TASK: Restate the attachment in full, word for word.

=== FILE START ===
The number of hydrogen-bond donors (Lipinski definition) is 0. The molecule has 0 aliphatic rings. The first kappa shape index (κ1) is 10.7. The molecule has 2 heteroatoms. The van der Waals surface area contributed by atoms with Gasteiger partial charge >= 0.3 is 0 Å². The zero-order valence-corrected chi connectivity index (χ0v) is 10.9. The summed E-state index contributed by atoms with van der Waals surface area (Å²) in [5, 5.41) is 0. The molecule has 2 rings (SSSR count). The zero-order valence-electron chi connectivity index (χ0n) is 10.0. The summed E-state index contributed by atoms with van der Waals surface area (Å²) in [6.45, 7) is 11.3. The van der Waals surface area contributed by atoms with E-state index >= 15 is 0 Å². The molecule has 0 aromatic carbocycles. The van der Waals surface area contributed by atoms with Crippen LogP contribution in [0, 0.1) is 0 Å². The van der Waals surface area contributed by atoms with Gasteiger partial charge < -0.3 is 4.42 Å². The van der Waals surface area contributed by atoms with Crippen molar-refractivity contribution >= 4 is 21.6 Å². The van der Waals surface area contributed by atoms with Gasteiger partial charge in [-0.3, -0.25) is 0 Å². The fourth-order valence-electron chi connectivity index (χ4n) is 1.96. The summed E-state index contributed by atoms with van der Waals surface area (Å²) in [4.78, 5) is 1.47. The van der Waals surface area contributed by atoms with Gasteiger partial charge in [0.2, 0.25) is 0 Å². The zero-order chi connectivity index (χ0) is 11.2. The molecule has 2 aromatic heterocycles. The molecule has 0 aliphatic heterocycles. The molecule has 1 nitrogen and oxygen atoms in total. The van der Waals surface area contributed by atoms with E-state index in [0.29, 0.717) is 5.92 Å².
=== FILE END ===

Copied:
The number of hydrogen-bond donors (Lipinski definition) is 0. The molecule has 0 aliphatic rings. The first kappa shape index (κ1) is 10.7. The molecule has 2 heteroatoms. The van der Waals surface area contributed by atoms with Gasteiger partial charge >= 0.3 is 0 Å². The zero-order valence-corrected chi connectivity index (χ0v) is 10.9. The summed E-state index contributed by atoms with van der Waals surface area (Å²) in [5, 5.41) is 0. The molecule has 2 rings (SSSR count). The zero-order valence-electron chi connectivity index (χ0n) is 10.0. The summed E-state index contributed by atoms with van der Waals surface area (Å²) in [6.45, 7) is 11.3. The van der Waals surface area contributed by atoms with E-state index >= 15 is 0 Å². The molecule has 0 aromatic carbocycles. The van der Waals surface area contributed by atoms with Crippen LogP contribution in [0, 0.1) is 0 Å². The van der Waals surface area contributed by atoms with Gasteiger partial charge < -0.3 is 4.42 Å². The van der Waals surface area contributed by atoms with Crippen molar-refractivity contribution >= 4 is 21.6 Å². The van der Waals surface area contributed by atoms with Gasteiger partial charge in [-0.3, -0.25) is 0 Å². The fourth-order valence-electron chi connectivity index (χ4n) is 1.96. The summed E-state index contributed by atoms with van der Waals surface area (Å²) in [4.78, 5) is 1.47. The van der Waals surface area contributed by atoms with Gasteiger partial charge in [0.2, 0.25) is 0 Å². The zero-order chi connectivity index (χ0) is 11.2. The molecule has 2 aromatic heterocycles. The molecule has 0 aliphatic heterocycles. The molecule has 1 nitrogen and oxygen atoms in total. The van der Waals surface area contributed by atoms with E-state index in [0.29, 0.717) is 5.92 Å².